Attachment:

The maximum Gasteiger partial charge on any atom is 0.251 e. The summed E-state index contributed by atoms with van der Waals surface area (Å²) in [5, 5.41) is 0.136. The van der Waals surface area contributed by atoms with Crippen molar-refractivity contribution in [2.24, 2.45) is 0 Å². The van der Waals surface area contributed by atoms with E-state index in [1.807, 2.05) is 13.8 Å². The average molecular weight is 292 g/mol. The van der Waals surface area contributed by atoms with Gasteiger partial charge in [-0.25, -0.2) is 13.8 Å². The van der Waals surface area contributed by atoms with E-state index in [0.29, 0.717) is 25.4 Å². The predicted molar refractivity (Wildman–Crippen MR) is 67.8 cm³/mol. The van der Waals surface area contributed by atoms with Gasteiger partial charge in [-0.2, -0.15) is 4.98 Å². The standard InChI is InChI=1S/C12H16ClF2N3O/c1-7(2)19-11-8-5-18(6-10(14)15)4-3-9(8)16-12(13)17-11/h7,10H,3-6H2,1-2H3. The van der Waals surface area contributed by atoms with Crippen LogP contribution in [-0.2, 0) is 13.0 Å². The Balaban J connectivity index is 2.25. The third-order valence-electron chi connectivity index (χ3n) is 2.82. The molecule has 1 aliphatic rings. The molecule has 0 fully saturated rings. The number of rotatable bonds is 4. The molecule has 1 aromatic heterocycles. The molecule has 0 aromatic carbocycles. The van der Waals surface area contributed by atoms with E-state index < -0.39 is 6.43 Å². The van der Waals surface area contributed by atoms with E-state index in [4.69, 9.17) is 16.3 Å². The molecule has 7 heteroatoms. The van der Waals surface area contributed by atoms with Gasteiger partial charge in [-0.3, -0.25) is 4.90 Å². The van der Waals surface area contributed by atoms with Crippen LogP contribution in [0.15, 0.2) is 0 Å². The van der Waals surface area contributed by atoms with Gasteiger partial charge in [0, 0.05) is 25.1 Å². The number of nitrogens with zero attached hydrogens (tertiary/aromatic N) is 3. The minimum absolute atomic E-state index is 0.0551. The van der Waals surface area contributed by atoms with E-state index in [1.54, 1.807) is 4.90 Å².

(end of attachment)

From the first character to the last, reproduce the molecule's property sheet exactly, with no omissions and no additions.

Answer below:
The maximum Gasteiger partial charge on any atom is 0.251 e. The summed E-state index contributed by atoms with van der Waals surface area (Å²) in [5, 5.41) is 0.136. The van der Waals surface area contributed by atoms with Crippen molar-refractivity contribution in [2.24, 2.45) is 0 Å². The van der Waals surface area contributed by atoms with E-state index in [1.807, 2.05) is 13.8 Å². The average molecular weight is 292 g/mol. The van der Waals surface area contributed by atoms with Gasteiger partial charge in [-0.25, -0.2) is 13.8 Å². The van der Waals surface area contributed by atoms with E-state index in [0.29, 0.717) is 25.4 Å². The predicted molar refractivity (Wildman–Crippen MR) is 67.8 cm³/mol. The van der Waals surface area contributed by atoms with Gasteiger partial charge in [-0.2, -0.15) is 4.98 Å². The standard InChI is InChI=1S/C12H16ClF2N3O/c1-7(2)19-11-8-5-18(6-10(14)15)4-3-9(8)16-12(13)17-11/h7,10H,3-6H2,1-2H3. The van der Waals surface area contributed by atoms with Crippen LogP contribution in [-0.2, 0) is 13.0 Å². The Balaban J connectivity index is 2.25. The third-order valence-electron chi connectivity index (χ3n) is 2.82. The molecule has 1 aliphatic rings. The molecule has 0 fully saturated rings. The number of rotatable bonds is 4. The molecule has 1 aromatic heterocycles. The molecule has 0 aromatic carbocycles. The van der Waals surface area contributed by atoms with E-state index < -0.39 is 6.43 Å². The van der Waals surface area contributed by atoms with E-state index in [4.69, 9.17) is 16.3 Å². The molecule has 7 heteroatoms. The van der Waals surface area contributed by atoms with Gasteiger partial charge in [-0.3, -0.25) is 4.90 Å². The van der Waals surface area contributed by atoms with Crippen LogP contribution in [0.15, 0.2) is 0 Å². The van der Waals surface area contributed by atoms with Gasteiger partial charge in [0, 0.05) is 25.1 Å². The number of nitrogens with zero attached hydrogens (tertiary/aromatic N) is 3. The minimum absolute atomic E-state index is 0.0551. The van der Waals surface area contributed by atoms with E-state index in [1.54, 1.807) is 4.90 Å².